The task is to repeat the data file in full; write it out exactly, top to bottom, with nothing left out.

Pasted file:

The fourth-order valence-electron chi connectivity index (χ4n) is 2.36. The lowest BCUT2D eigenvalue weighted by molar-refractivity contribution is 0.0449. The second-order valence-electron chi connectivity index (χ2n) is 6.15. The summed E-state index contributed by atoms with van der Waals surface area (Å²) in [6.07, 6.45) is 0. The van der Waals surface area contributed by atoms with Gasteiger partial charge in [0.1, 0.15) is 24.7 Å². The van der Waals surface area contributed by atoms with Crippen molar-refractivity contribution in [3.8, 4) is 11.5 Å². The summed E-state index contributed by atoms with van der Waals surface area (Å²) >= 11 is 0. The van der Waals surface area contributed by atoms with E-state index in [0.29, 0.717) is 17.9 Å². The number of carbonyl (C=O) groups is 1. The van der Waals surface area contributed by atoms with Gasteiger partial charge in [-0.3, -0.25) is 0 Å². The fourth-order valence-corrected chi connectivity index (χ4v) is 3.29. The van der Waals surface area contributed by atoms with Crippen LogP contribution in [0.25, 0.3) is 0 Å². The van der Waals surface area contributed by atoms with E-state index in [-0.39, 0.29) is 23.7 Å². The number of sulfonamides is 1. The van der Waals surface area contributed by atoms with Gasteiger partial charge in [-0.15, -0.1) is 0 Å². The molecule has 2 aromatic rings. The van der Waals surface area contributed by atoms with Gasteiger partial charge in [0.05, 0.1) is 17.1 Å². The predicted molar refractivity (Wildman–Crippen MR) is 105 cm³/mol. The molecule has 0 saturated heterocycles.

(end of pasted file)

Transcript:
The fourth-order valence-electron chi connectivity index (χ4n) is 2.36. The lowest BCUT2D eigenvalue weighted by molar-refractivity contribution is 0.0449. The second-order valence-electron chi connectivity index (χ2n) is 6.15. The summed E-state index contributed by atoms with van der Waals surface area (Å²) in [6.07, 6.45) is 0. The van der Waals surface area contributed by atoms with Gasteiger partial charge in [0.1, 0.15) is 24.7 Å². The van der Waals surface area contributed by atoms with Crippen molar-refractivity contribution in [3.8, 4) is 11.5 Å². The summed E-state index contributed by atoms with van der Waals surface area (Å²) >= 11 is 0. The van der Waals surface area contributed by atoms with E-state index in [0.29, 0.717) is 17.9 Å². The number of carbonyl (C=O) groups is 1. The van der Waals surface area contributed by atoms with Gasteiger partial charge in [-0.3, -0.25) is 0 Å². The fourth-order valence-corrected chi connectivity index (χ4v) is 3.29. The van der Waals surface area contributed by atoms with Crippen LogP contribution in [0.25, 0.3) is 0 Å². The van der Waals surface area contributed by atoms with E-state index in [-0.39, 0.29) is 23.7 Å². The number of sulfonamides is 1. The van der Waals surface area contributed by atoms with Gasteiger partial charge in [-0.15, -0.1) is 0 Å². The molecule has 2 aromatic rings. The van der Waals surface area contributed by atoms with Gasteiger partial charge in [0.05, 0.1) is 17.1 Å². The predicted molar refractivity (Wildman–Crippen MR) is 105 cm³/mol. The molecule has 0 saturated heterocycles.